Deep Speech doesn’t use specialized features like MFCCs [1]. We train directly from the spectrogram of the input audio signal. The spectrogram is a fairly general representation of an audio signal. The neural network is able to learn directly which information is relevant from the input, so we didn’t need to change anything about the features to move from English speech recognition to Mandarin speech recognition.

2.2. Phoneme Lexicon and Alignment

Traditional speech recognition systems use the audio input features to predict abstract units of sound known as phonemes. Before training begins, researchers come up with a mapping from each of the words in their vocabulary to sequences of phonemes. This mapping is known as a lexicon. Usually linguists build the lexicon by agreeing on the phonetic representation of a core set of words. To augment the size of the vocabulary, a statistical model or rule-based system can also be used to estimate the phonetic representation of other words [8]. These phonemes are then aligned in time with short 10 millisecond frames of audio in an iterative training process. When switching to a new language with a traditional speech recognition system, a whole new lexicon must be hand crafted. In the case of Mandarin, the phonemes will contain tone information, and word segmentation may be necessary (see section 2.3) [11].

With the Deep Speech network, constructing a new lexicon in Mandarin is unnecessary. Deep Speech uses a deep recurrent neural network that directly maps variable length speech to characters using the connectionist temporal classification loss function [4]. There is no explicit representation of phonemes anywhere in the model, and no alignment needs to be done. This saves us a great deal of work and language specific adaptation that would require knowledge of Mandarin linguistics.

2.3. Language Modeling

Both traditional speech recognition systems and Deep Speech use a language model. A language model is used to estimate how probable a string of words is for a given language. The most common language model used in speech recognition is based on n-gram counts [2]. Speech recognition systems, including our Deep Speech work in English [1], typically use a large text corpus to estimate counts of word sequences. The writing system in Mandarin doesn’t delimit words using spaces. In order to use language models in the same way when switching to Mandarin, an extra word segmentation step would need to be included. However, the word segmentation of a string of characters is vague and not clearly defined; there is no widely accepted word segmentation standard.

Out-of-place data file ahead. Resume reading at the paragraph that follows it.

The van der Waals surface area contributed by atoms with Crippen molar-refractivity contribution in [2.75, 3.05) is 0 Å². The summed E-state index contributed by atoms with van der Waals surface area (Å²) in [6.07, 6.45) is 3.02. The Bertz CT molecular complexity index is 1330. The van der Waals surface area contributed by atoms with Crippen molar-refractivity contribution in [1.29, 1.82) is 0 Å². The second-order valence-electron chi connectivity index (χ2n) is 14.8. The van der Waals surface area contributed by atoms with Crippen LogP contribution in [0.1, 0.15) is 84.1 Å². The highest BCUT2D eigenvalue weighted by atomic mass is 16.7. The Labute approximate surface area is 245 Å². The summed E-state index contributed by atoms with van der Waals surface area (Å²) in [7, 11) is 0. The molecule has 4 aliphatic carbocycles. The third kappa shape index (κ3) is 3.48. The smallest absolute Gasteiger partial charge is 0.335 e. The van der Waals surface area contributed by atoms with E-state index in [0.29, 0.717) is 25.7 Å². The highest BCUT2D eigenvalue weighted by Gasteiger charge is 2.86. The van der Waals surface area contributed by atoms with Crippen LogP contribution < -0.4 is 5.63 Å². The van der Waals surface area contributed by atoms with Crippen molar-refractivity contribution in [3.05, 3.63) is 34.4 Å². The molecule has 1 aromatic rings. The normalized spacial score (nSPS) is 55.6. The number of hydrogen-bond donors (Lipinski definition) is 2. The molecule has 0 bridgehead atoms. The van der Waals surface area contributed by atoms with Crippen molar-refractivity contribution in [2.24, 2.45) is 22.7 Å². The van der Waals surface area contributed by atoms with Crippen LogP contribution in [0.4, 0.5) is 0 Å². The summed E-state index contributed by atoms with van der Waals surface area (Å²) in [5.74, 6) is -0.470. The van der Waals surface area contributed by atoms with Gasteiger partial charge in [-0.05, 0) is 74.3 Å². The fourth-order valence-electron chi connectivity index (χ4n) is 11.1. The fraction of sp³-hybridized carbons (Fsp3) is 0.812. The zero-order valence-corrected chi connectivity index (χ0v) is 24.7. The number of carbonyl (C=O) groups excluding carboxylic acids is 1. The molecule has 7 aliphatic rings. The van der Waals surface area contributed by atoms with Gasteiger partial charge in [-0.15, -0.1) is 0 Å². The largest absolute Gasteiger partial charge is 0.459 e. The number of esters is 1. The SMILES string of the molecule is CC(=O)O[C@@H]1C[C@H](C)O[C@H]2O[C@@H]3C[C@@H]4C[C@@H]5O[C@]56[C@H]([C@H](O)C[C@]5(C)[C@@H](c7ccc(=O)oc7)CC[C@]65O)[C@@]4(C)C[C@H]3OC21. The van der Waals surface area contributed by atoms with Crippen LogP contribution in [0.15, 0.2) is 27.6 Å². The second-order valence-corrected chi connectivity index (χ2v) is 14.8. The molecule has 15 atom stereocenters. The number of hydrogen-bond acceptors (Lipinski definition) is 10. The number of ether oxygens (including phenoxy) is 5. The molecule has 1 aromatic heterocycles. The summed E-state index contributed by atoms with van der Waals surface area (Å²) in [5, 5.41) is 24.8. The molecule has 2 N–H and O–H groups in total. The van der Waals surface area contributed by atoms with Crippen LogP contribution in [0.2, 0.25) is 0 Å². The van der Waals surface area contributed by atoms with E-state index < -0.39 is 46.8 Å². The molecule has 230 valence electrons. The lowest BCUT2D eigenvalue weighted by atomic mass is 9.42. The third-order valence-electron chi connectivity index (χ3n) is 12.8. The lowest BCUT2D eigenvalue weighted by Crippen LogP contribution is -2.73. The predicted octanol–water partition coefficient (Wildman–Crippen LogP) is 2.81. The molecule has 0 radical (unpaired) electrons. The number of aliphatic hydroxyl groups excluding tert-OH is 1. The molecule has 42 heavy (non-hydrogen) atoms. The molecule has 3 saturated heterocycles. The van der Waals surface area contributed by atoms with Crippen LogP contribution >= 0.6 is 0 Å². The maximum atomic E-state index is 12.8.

To avoid these problems when switching to Mandarin, we used a character based N-gram model rather than a word based one. Because there are many characters in a word, a character based N-gram model cannot capture the same long-term dependencies as a word based model of the same size. However, because Deep Speech predicts characters directly, it is learning a language model of its own. In theory it can model the long-term dependencies of language and doesn’t necessarily need a language model. We have found that adding a character based language model is still beneficial, however the network does well without any language model at all. The use of character based model saves us the segmentation step required to move to languages that do not denote words with spaces.